Corona Borealis (CrB) is a small, C or U-shaped constellation found in the Northern Hemisphere between Bootes and Hercules. It is visible in the northern sky from Feburary to September, best seen during the month of July. The seven stars which make up the constelation are not terribly bright. Those stars are: Theta Coronae Borealis, Nusakan, Gemma, Gamma, Delta, Epsilon, and Iota Coronae Borealis.

The brightest star of this group is Gemma, although it is only a 2.2 magnitude star. The rest of the stars are between 3 and 6 magnitude. The constellation includes several fine binaries and an extremely faint cluster of galaxies, called the Corona Borealis Galaxy Cluster. Although very faint, it is quite spectacular when seen with the right equipment. It is compromised of over four hundred galaxies in an area of about one degree. The galaxies are very distant, over a billion light years away.

The name itself means "The Northern Crown" and has often been associated with a crown. The early Arabs knew the constellation as "the Dish" or "Broken Platter", while the Chinese called it Kwan Soo, meaning "a Cord". Australians recognized it as Woomera, or the Boomerang. The most common Greek story is connected to the notable myth about the Minotaur and Theseus, although it has many variations.

It is said every year Minos, king of Crete, ordered the king of Athens, Poseidon, to send him seven handsome young men and seven maidens to Crete. These fourteen individuals would then be sent into the Labyrinth, a maze nobody could escape, to fight the Minotaur. Poisedon's son, Theseus, volunteered to be sent to prove himself.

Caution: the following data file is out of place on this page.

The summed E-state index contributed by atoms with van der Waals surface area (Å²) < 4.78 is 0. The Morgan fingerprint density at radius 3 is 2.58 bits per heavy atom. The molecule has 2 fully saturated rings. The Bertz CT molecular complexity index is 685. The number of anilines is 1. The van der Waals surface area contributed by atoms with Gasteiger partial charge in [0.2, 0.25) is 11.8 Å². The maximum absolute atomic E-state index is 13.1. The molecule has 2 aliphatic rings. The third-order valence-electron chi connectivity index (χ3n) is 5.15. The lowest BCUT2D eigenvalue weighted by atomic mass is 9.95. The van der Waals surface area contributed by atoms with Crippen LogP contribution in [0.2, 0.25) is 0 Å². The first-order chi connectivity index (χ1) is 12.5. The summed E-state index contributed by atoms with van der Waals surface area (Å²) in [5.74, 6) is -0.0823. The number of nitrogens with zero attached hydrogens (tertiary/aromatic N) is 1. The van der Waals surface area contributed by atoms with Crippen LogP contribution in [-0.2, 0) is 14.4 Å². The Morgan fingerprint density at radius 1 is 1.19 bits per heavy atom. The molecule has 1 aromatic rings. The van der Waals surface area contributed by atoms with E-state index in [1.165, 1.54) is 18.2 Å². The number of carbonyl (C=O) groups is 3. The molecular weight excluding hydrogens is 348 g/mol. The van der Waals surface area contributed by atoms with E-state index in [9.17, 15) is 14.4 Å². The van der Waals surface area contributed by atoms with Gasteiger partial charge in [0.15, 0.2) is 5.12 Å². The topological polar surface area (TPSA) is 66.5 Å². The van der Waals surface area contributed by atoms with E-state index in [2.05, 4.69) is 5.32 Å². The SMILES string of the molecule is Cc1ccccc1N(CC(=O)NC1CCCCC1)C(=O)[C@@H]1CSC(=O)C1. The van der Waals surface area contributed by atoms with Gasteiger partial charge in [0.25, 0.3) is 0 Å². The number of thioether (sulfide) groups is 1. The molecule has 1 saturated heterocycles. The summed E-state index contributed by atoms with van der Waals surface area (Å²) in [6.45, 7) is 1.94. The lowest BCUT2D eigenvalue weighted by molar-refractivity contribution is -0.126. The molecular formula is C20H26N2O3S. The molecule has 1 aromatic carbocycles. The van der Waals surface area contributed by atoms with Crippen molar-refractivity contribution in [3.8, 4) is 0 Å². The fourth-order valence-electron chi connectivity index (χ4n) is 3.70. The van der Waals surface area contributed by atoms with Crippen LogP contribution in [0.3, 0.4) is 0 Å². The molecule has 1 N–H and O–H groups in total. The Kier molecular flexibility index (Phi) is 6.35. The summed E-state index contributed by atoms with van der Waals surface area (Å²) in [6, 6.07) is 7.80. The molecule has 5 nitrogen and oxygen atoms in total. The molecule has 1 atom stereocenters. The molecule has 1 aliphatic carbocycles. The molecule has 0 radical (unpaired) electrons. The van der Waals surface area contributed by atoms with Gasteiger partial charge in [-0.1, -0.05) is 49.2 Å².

The daughter of Minos, a beautiful maiden named Ariadne, is said to have fallen in love with Theseus. She offered him a ball of twine that could roll out by itself and follow the path to the center of the Labyrinth where the Minotaur was kept, which she would give to Theseus if he promised to marry her. Theseus agreed and gave Ariadne a beautifully jewelled crown, a gift he received from the Nereids but which was originally made by Hephaestus in his underwater smithy.

Theseus descended into the Labyrinth, killed the Minotaur and escaped. With Ariadne, he left Crete and began to sail back to Athens. It is said Theseus either forgot his promise, was told by a god to leave her be, or was somehow tricked. In any case, Theseus left Ariadne on the island of Naxos. Dionysus came down to comfort the weeping Ariadne and begged her to marry him. In some stories, it is said she accepted, and he threw her jewelled crown into the sky to show his godhood. Other stories write that Dionysus placed the crown into the night sky when Ariadne died.

Resources used for this node are a variety of websites that I am far too sleepy to remember.